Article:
Reader Sue stakes her claim on whether abortions should be publicly funded through means such as Medicaid—something the Hyde Amendment has prohibited for decades (except in cases of rape, incest, or to save the life of the mother):
Of course the Hyde Amendment should be repealed. If an American woman is poor enough to be on Medicaid, which is really poor, there is no logical reason for Medicaid not to cover abortion services. Abortion should not be a luxury; it is an unfortunate necessity for far too many women in America.
Though in the next sentence, Sue says, “Entities like Planned Parenthood are able to cover much of the cost for patients who cannot pay, thanks to donations from people like me.” If that’s true—if private funding is sufficient to cover the cost of poor women who need abortions—are taxpayer dollars even necessary? The bigger hurdles for poor women seem to be the availability of nearby abortion clinics—which states such as Texas unsuccessfully tried to decrease recently—and state regulations such as mandatory waiting periods. Why not keep the direct funding of abortions a private matter?
This next reader, James, would keep it a private matter. He describes himself as a “pro-choice, well-educated senior male of European descent living in CT and a lifetime very liberal Democrat (aka progressive)”:
If all I considered were my own preferences, I would support the public funding of abortions. If I consider my interests as a Democrat, however, I would support the Hyde Amendment or at least not actively oppose it. Instead, I would encourage individual donors to provide the funds that would pay for abortions of women who could not otherwise afford them. The Hyde Amendment is distinct from protecting women’s reproductive rights, which Democrats should remain committed to.
Also, Democrats should not drive away potential voters who would strongly resist having their tax dollars used to fund something that violated their deeply-held values. So I would advocate that opposition to the Hyde Amendment be dropped from the Democratic platform for the pragmatic interest in assuring that Mr. Trump not be elected.
However, James also acknowledges that selectively excluding abortion from federal funding could be a slippery slope when it comes to other publicly-funding activity that millions of Americans find morally reprehensible:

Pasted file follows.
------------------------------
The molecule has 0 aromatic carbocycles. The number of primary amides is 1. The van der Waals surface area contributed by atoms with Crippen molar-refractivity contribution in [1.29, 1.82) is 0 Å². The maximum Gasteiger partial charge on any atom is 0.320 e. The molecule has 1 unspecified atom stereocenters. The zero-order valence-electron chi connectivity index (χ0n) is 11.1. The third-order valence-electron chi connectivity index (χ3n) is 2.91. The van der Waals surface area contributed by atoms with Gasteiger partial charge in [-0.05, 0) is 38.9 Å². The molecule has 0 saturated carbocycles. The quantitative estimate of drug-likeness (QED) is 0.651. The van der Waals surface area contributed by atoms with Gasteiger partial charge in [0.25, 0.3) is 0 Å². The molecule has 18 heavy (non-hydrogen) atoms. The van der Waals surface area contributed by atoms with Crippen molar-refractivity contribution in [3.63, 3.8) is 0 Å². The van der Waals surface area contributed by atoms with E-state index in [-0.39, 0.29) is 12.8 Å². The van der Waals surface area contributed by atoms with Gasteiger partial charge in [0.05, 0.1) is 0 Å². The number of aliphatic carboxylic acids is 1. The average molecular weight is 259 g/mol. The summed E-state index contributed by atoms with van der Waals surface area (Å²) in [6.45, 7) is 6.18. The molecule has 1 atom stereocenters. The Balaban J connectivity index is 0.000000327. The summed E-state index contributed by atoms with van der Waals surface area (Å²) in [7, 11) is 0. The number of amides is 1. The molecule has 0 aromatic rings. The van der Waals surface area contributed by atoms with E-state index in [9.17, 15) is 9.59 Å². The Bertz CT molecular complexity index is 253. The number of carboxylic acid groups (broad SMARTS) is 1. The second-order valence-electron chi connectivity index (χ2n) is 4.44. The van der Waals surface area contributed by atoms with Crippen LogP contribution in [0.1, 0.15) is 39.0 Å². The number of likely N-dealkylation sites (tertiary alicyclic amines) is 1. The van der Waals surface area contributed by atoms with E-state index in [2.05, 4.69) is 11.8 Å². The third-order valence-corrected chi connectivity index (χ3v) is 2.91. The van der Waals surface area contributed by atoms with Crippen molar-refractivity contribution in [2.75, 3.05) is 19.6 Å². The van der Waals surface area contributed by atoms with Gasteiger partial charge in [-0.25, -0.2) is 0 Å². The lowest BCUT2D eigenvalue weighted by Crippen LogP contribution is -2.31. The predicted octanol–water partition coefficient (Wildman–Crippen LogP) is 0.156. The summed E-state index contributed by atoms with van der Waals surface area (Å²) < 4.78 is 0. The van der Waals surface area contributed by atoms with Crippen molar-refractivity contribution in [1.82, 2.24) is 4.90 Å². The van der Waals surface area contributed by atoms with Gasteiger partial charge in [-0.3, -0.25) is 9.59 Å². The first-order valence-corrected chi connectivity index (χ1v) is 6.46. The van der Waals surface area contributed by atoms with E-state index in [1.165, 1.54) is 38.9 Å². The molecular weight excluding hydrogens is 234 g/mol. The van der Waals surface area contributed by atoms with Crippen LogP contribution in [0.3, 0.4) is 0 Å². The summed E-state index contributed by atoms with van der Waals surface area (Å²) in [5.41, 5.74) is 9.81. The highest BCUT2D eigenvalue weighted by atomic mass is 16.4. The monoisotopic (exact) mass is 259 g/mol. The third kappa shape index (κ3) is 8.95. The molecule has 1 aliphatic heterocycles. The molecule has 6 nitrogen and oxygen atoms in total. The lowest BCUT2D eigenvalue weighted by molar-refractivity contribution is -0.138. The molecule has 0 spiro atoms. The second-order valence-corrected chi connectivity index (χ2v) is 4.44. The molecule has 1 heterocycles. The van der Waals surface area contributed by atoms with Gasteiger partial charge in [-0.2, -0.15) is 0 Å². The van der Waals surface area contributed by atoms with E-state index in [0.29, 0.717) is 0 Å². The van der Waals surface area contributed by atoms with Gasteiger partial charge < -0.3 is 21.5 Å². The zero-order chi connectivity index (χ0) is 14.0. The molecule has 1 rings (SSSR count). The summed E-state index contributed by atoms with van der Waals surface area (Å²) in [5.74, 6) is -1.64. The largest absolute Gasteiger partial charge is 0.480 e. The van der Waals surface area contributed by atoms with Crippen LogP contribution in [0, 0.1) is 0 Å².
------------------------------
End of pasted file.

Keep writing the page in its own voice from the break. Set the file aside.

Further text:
The Hobby Lobby decision established that government policies should make reasonable accommodations of personal belief. Of course, there is a very serious inconsistency in the way in which this principle is applied. I, for example, believe that the government’s vast military expenditures, the support of the Israeli apartheid regime, the Egyptian police state, and other such nations are profoundly immoral and violate my own most deeply-held values. So I would like to urge a national discussion of what values should be accommodated in legislation.
Along those lines, another pro-choice reader, Barbara, looks to publicly-funded killings on death row:
I am willing to tolerate the Hyde Amendment because it is such a strong matter of conscience for so many in the electorate. I simply wish those who want to keep the Hyde Amendment were also strongly opposed to the death penalty, which I unalterably oppose. If we are opposed to spending government money to end the life of a fetus, then we should be opposed to spending government money to end the life of a living person, no matter how despicable we think that person is.
Your thoughts? Email firstname.lastname@example.org. Meanwhile, in contrast to the polling cited by a previous reader, Destiny suggests that public opposition to the Hyde Amendment is actually high when you frame the issue differently:
Perhaps a better question [than “should taxpayers pay for abortions?”] is: Should a woman be denied insurance coverage for an abortion just because she’s poor?
In fact, [when framed that way,] voters oppose the 40-year-old policy. A poll from Hart Research Associates [last year] shows 86 percent of voters agree that “however we feel about abortion, politicians should not be allowed to deny a woman’s health coverage because she is poor.” And there is broad consensus across age groups (90 percent of voters ages 18 to 34 and 84 percent of voters 65 and over) and party: 85 percent of independents, 79 percent of Republicans, and 94 percent of Democrats all agree.
So when the truth of the Hyde Amendment becomes clear—that politicians use this policy to deny a woman’s decision, based on her income—Hyde’s not so popular at all.
This is about more than politics; the stakes for a woman whose decision is denied by Hyde are high: a woman who wants to get an abortion but is denied is more likely to fall into poverty than one who can get an abortion. Whatever our personal views on abortion, politicians shouldn’t stand in the way of a woman’s decision.